The findings by the authors highlight that there is a single common factor (genes contributing to 54% of the covariance between liabilities) rather than many factors with regards to the inheritance of anxiety disorder as a group. Could it be that we are seeing different expressions of the same disorder rather than different disorders i.e. dimensional expression of anxiety spectrum rather than categorical diagnosis of specific anxiety disorders (false co-morbidity?).

The authors in this study also state that they have only looked at anxiety disorders and not depressive disorders. Had they included depressive disorders, would they have found a single factor for inheritance of anxiety and depressive disorders? (Which might point towards false co-morbidity).

There appears to be significant co-morbidity between individual anxiety disorders and between anxiety disorders and depression, which this study also states. In clinical practice differentiation between these disorders is difficult at times (because of blurring of categorical boundaries and also there is expression of anxiety spectrum rather than any specific anxiety disorder).

The gene of major depression does not appear to be unique, overlapping with those for anxiety and neuroticism. [1]

Also the processes that underlie anxiety disorders are substantially heritable. For example, twin research indicates a significant genetic component to the habituation, acquisition and extinction of fear stimuli. [2]

An Icelandic study [3] of anxiety disorders found evidence of significant linkage (LOD score of 4.18 to chromosome 9q31 in a subgroup of 25 families where one proband was affected with panic disorder. Because most affected individuals did not have panic disorder, the authors comment that this finding may represent susceptibility to anxiety in general, rather than specifically to panic disorder, which is what the present study found.

In the podcast by the Royal College of Psychiatrists, dated 08/02/08, Raj Persaud talks to Prof.Gerald M Rosen about his editorial in the BJP wherein Prof Gerald comments on contemporary findings that suggests PTSD may lack specificity and also validity and that is may be a variant of anxiety or depression. He mentions that many a cases of normal human experiences are wrongly categorized as PTSD and that ‘criterion creep’ may be leading to what some writers call post embitterment disorder, a book by the same name. [4a &4b]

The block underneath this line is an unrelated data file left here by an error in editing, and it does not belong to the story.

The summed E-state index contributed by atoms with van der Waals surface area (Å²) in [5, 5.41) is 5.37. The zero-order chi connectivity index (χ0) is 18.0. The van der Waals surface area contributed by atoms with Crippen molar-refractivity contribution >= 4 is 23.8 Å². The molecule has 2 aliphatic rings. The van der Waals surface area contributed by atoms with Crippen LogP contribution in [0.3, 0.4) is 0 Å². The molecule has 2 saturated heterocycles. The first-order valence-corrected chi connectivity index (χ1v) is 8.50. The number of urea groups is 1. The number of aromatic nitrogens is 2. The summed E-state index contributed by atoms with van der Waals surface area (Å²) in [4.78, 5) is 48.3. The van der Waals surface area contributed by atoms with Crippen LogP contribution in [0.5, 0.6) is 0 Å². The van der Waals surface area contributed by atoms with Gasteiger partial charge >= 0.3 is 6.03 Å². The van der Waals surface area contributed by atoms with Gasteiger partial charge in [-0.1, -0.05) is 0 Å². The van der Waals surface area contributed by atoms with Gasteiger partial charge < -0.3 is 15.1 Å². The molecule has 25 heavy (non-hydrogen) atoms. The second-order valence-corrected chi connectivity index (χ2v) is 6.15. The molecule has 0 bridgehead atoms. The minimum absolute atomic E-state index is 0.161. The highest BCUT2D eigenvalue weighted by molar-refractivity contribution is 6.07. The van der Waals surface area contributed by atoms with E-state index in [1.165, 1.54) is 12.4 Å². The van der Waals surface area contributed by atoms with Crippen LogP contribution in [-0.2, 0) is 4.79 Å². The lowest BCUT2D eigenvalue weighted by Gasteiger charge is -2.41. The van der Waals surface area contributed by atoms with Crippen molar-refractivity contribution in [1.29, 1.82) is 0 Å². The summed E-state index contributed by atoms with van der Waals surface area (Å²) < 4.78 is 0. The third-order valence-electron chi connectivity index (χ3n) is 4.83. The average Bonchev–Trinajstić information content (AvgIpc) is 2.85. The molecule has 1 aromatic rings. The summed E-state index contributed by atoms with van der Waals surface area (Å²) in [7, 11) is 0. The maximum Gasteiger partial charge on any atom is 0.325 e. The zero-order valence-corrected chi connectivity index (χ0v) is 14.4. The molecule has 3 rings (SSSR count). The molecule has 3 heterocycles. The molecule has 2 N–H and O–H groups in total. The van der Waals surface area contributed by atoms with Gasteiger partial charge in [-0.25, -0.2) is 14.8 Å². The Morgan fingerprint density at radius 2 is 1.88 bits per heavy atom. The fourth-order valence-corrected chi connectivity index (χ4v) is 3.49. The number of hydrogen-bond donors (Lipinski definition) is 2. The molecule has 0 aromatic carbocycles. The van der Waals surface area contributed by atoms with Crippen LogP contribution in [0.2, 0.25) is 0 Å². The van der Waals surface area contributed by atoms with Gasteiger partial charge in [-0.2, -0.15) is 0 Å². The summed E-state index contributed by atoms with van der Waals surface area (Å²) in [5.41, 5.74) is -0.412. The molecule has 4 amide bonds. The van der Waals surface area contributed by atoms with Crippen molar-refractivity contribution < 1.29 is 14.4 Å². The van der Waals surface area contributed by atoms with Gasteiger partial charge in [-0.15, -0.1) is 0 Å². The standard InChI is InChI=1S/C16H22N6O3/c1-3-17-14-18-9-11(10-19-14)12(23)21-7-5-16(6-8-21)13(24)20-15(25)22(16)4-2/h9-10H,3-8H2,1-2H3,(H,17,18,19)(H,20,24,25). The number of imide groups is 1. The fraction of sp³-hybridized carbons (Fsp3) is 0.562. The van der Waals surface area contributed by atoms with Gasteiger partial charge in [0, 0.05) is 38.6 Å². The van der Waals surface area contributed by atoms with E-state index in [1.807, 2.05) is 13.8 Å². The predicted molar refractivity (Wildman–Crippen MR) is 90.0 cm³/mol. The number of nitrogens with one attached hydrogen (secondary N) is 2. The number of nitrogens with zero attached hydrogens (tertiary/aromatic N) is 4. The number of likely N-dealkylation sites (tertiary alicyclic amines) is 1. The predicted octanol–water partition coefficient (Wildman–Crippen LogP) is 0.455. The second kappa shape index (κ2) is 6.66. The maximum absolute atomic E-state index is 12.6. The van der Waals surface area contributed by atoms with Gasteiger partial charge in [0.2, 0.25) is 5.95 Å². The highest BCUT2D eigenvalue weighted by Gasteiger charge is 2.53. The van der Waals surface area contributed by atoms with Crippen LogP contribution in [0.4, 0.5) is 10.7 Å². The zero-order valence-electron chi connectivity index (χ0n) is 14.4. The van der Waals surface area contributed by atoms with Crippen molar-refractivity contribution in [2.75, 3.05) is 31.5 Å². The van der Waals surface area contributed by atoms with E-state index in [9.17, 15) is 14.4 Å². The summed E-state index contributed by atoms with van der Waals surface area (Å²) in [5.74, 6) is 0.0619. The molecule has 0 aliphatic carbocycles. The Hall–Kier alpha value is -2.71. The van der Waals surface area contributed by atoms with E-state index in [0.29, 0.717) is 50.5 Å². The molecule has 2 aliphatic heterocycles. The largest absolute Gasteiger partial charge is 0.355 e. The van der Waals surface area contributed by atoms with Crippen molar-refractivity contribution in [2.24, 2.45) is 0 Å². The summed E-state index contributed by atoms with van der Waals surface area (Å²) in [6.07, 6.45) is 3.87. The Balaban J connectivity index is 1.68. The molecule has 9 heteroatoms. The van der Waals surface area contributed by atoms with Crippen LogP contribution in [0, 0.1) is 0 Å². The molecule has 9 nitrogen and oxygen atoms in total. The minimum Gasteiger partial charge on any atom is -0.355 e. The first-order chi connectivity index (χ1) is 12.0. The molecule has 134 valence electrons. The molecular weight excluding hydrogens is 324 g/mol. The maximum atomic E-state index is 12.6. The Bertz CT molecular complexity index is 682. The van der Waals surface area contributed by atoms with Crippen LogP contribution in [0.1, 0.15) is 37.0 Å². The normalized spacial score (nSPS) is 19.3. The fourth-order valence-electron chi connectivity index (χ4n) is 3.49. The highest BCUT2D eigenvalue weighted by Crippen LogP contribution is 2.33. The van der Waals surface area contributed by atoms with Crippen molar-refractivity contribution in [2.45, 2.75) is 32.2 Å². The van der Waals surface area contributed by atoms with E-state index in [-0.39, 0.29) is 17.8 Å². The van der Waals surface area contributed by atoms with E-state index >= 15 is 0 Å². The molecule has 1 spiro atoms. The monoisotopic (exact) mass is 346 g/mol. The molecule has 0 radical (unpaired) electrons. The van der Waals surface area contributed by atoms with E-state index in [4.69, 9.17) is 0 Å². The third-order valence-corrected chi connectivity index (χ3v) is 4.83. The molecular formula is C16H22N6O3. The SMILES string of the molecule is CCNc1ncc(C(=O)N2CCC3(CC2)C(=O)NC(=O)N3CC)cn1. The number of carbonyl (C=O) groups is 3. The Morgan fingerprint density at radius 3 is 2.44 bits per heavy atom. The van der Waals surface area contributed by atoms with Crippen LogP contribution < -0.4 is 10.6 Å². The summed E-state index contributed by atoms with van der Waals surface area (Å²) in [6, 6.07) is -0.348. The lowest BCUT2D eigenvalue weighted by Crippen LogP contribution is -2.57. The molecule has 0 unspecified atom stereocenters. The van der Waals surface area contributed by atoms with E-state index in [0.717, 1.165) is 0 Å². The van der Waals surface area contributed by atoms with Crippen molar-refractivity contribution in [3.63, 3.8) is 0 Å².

In one of the editorials published in the BJP, Olatunji and colleagues [5] argue that the underlying cognitive processes in hypochondriasis may be more consistent with anxiety disorders. Could these seemingly unrelated disorders be an extension of the above argument of false co morbidities? In DSM III, hypochondriasis was classified under the categorical umbrella of Neurosis. Will the above arguments by Olatunji persuade a change in the classification system in DSM V?

Also CBT and Antidepressants are effective in treating anxiety disorders, depressive disorders, and? hypochondriasis, which sustains the above argument for these disorders being inherited through a common pathway (polygenic, multifactorial causation), but expressed differently? [6]

Possibly the above arguments of false co-morbidities, if any, would only be resolved by further research, I suppose.

I have no conflict of interest.References:1. Kendler KS, Neale MC, Kessler RC, Heath AC, Eaves LJ. Generalized Anxiety Disorder in Women- A population based twin study. Archive General Psychiatry.1992; 49(4): 267-272.2. Corvin A, Gill M. Psychiatric genetics. Core Psychiatry by Wright P, Stern J, Phelan M. second edition. Elsevier Saunders; 2005: page 48.3. Thorgeirsson TE et al. Anxiety with panic disorder linked to chromosome 9q in Iceland. Am J Hum Genet 2003 May; 72(5): 1221-30

4a. Rosen GM, Spitzer RL, McHugh PR. Problems with the post-traumatic disorder and its future in DSM-V. The British Journal of Psychiatry 2008v.192, p.3-4.4b.Raj Persaud speaking to Prof.Rosen, Podcast broadcast on 08/02/08, Royal College of Psychiatry.

5. Olatunji BO, Deacon BJ, Abramowitz JS. Is hypochondriasis an anxiety disorder? The British Journal of Psychiatry 2009v.194, p.481-482.

6. Owen MJ, Cardno AG, O’Donovan MC. Psychiatric genetics: back to the future. Molecular Psychiatry. Jan 2000; 5(1): 22-31
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Conflict of interest: None Declared